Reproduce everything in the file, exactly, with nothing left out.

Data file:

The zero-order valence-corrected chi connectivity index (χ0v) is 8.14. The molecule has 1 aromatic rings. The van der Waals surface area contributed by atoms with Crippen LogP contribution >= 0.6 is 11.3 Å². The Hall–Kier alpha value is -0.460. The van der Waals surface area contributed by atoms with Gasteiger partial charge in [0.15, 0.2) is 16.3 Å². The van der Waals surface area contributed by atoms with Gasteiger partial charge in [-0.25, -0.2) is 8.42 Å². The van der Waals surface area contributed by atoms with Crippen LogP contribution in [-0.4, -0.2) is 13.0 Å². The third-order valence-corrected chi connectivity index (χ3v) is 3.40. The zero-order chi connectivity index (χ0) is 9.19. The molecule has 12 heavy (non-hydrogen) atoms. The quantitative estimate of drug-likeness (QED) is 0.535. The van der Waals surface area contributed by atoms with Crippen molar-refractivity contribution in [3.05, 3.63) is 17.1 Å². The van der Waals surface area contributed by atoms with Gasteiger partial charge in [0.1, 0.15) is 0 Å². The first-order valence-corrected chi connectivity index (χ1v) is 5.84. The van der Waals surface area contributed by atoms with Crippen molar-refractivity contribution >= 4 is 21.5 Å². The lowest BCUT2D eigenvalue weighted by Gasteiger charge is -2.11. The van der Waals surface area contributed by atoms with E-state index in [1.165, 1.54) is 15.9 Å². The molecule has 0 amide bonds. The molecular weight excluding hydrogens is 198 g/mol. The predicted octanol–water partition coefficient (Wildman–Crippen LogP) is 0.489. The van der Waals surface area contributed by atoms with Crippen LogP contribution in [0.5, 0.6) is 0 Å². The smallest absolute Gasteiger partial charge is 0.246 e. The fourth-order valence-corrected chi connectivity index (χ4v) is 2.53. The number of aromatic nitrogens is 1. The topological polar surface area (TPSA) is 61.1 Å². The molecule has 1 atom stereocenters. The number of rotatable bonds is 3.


The zero-order valence-corrected chi connectivity index (χ0v) is 8.14. The molecule has 1 aromatic rings. The van der Waals surface area contributed by atoms with Crippen LogP contribution >= 0.6 is 11.3 Å². The Hall–Kier alpha value is -0.460. The van der Waals surface area contributed by atoms with Gasteiger partial charge in [0.15, 0.2) is 16.3 Å². The van der Waals surface area contributed by atoms with Gasteiger partial charge in [-0.25, -0.2) is 8.42 Å². The van der Waals surface area contributed by atoms with Crippen LogP contribution in [-0.4, -0.2) is 13.0 Å². The third-order valence-corrected chi connectivity index (χ3v) is 3.40. The zero-order chi connectivity index (χ0) is 9.19. The molecule has 12 heavy (non-hydrogen) atoms. The quantitative estimate of drug-likeness (QED) is 0.535. The van der Waals surface area contributed by atoms with Crippen molar-refractivity contribution in [3.05, 3.63) is 17.1 Å². The van der Waals surface area contributed by atoms with Gasteiger partial charge in [0.1, 0.15) is 0 Å². The first-order valence-corrected chi connectivity index (χ1v) is 5.84. The van der Waals surface area contributed by atoms with Crippen molar-refractivity contribution >= 4 is 21.5 Å². The lowest BCUT2D eigenvalue weighted by Gasteiger charge is -2.11. The van der Waals surface area contributed by atoms with E-state index in [1.165, 1.54) is 15.9 Å². The molecule has 0 amide bonds. The molecular weight excluding hydrogens is 198 g/mol. The predicted octanol–water partition coefficient (Wildman–Crippen LogP) is 0.489. The van der Waals surface area contributed by atoms with Crippen LogP contribution in [0.5, 0.6) is 0 Å². The smallest absolute Gasteiger partial charge is 0.246 e. The fourth-order valence-corrected chi connectivity index (χ4v) is 2.53. The number of aromatic nitrogens is 1. The topological polar surface area (TPSA) is 61.1 Å². The molecule has 1 atom stereocenters. The number of rotatable bonds is 3.